In the yellow lunch box in which I collected the negatives my father left before he died, I came across a single shot cut loose from another longer line of negatives, which I sent off to be developed.
I imagine my father took this photograph in the days after he had bought a device which enabled him to take the equivalent of today’s selfies.
In this photo my father sits side on, profiled against an otherwise blank wall. He is naked except for his glasses. It’s a grainy shot and my father’s pose is typical of olden day photos in that he sits on a chair facing away from the camera with a stern expression on his face.
My eye is drawn to the thin line along his crossed leg, the way it travels across his body to emphasise the thinness of the man. And his glasses, the only other item in the photo beyond the edge of the chair, his body and the wall are dark and heavy.
His shadow falls to the front. It emphasises his profile and perhaps it’s this shadow he was trying to recreate.
I have another small photograph of my father wrapped in tissue paper for protection. It has faded with age and the image of my father in its centre is difficult to discern. I use a magnifying glass. In it, he is lounging on a cane chair in front of a bunk bed, fitted with mosquito sheets. The picture was taken by one of his fellow soldiers when my father was stationed in Java, Indonesia. At least in this photo he is not entirely naked.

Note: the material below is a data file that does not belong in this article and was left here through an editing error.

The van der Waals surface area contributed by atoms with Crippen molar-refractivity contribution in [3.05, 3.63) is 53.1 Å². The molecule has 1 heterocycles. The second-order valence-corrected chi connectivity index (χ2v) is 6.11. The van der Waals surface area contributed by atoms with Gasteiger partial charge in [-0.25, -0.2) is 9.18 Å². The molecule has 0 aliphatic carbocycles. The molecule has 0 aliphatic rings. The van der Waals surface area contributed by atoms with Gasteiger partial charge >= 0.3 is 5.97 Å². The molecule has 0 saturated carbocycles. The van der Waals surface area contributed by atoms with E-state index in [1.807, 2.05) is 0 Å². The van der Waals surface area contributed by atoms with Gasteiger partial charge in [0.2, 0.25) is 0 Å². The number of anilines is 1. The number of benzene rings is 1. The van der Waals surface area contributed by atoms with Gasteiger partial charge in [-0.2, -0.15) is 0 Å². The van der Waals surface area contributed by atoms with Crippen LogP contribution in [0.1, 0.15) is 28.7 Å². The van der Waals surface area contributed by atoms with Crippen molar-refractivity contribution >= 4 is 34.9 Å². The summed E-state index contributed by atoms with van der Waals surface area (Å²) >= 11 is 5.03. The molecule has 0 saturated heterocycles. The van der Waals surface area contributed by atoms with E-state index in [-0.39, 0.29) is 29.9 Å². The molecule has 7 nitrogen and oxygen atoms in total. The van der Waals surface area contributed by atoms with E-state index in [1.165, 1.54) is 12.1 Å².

To my adult self, my father’s effort at photographic art fails.
To my childhood and adolescent self, it is the image of an exhibitionist, a man who took his clothes off in front of his wife and children, not because it was hot, but in a bid to disturb them by exposing something of his sexual hunger as an act of violence, thrusting things into view that should have stayed hidden, if only from his children.
From today’s perspective nakedness is scarcely remarkable when every second image on the Internet involves some element of nakedness, or self-revelation, particularly of the female form.
The sight of a naked man, a selfie taken in the sixties or seventies, might not seem so strange, and there are plenty such photos in the books my father kept on his shelf in the days of ‘Do it in the dark’, but to me, my father’s nakedness is matched only by the shock I felt when I first discovered it and its correlates in the photos my father took of my mother, nearly naked but not quite in the Camberwell house, presumably taken some years earlier.
The fact the photo was kept hidden suggests my father wanted it that way.
Fifty years later I bring it to life and reflect yet again on my ongoing struggle with what is seen and unseen.